Objective: To determine the effects of dehydroepiandrosterone (DHEA) therapy on changes in central adiposity, insulin action and blood lipids. Many of the actions of DHEA in humans are thought to be mediated through its conversion to sex hormones, which are modulators of adiposity, muscularity and insulin sensitivity. The effects of DHEA replacement on regional tissue composition, glucose metabolism and blood lipid profile in older adults have been inconsistent.
Design: A randomized, double-blinded, placebo-controlled trial. The intervention was oral DHEA 50 mg/day or placebo for 12 months.
Participants: Fifty-eighty women and 61 men, aged 60-88 years, with low serum DHEA sulphate (DHEAS) levels at study entry.
Measurements: Computed tomography measures of abdominal fat areas, thigh muscle and fat areas, DXA-derived trunk fat mass, serum glucose and insulin responses to an oral glucose challenge, and fasted serum total cholesterol, HDL-cholesterol, LDL-cholesterol and triglycerides were assessed before and after the intervention.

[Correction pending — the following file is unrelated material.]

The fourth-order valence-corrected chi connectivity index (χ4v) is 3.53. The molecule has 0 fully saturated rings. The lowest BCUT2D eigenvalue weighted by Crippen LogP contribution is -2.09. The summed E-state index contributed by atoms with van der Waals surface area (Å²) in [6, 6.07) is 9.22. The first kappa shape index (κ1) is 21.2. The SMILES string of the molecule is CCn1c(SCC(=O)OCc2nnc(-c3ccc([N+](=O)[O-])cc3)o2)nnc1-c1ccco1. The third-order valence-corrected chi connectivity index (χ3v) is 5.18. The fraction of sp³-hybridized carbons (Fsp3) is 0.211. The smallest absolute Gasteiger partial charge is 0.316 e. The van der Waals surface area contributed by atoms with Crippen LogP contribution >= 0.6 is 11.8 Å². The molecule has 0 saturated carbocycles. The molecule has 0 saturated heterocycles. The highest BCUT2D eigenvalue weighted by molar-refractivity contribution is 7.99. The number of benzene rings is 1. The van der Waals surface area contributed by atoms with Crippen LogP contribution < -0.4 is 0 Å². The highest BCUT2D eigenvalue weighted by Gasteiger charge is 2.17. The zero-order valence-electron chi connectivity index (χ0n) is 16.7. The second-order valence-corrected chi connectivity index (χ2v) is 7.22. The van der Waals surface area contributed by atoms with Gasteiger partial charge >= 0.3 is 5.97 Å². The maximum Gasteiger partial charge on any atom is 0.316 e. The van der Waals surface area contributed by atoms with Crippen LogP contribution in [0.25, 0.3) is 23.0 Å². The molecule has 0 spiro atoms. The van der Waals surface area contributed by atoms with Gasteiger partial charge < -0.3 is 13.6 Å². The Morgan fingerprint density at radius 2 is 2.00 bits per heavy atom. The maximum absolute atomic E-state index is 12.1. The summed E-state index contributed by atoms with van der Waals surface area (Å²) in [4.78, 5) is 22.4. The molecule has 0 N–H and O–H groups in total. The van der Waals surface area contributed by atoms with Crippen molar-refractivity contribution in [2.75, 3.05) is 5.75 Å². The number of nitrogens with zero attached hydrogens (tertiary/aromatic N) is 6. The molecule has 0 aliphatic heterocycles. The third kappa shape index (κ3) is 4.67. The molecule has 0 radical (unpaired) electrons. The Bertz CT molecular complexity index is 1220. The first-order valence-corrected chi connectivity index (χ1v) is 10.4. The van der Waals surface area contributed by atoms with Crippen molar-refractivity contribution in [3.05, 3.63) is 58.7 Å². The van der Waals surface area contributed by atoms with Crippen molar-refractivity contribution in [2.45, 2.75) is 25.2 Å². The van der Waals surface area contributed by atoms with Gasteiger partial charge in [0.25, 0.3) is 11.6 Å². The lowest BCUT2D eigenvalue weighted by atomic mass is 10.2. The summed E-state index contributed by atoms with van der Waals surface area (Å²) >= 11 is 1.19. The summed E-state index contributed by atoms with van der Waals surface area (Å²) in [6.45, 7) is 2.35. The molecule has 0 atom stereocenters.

Results: There were no significant (P > 0·05) differences between the DHEA and placebo groups in the changes in regional tissue composition or glucose metabolism. HDL-cholesterol (P = 0·01) and fasted triglycerides (P = 0·02) decreased in women and men taking DHEA.
Conclusion: Restoring serum DHEAS levels in older adults to young adult levels for 1 year does not appear to reduce central adiposity or improve insulin action. The benefit of DHEA on decreasing serum triglycerides must be weighed against the HDL-lowering effect.
© 2011 Blackwell Publishing Ltd.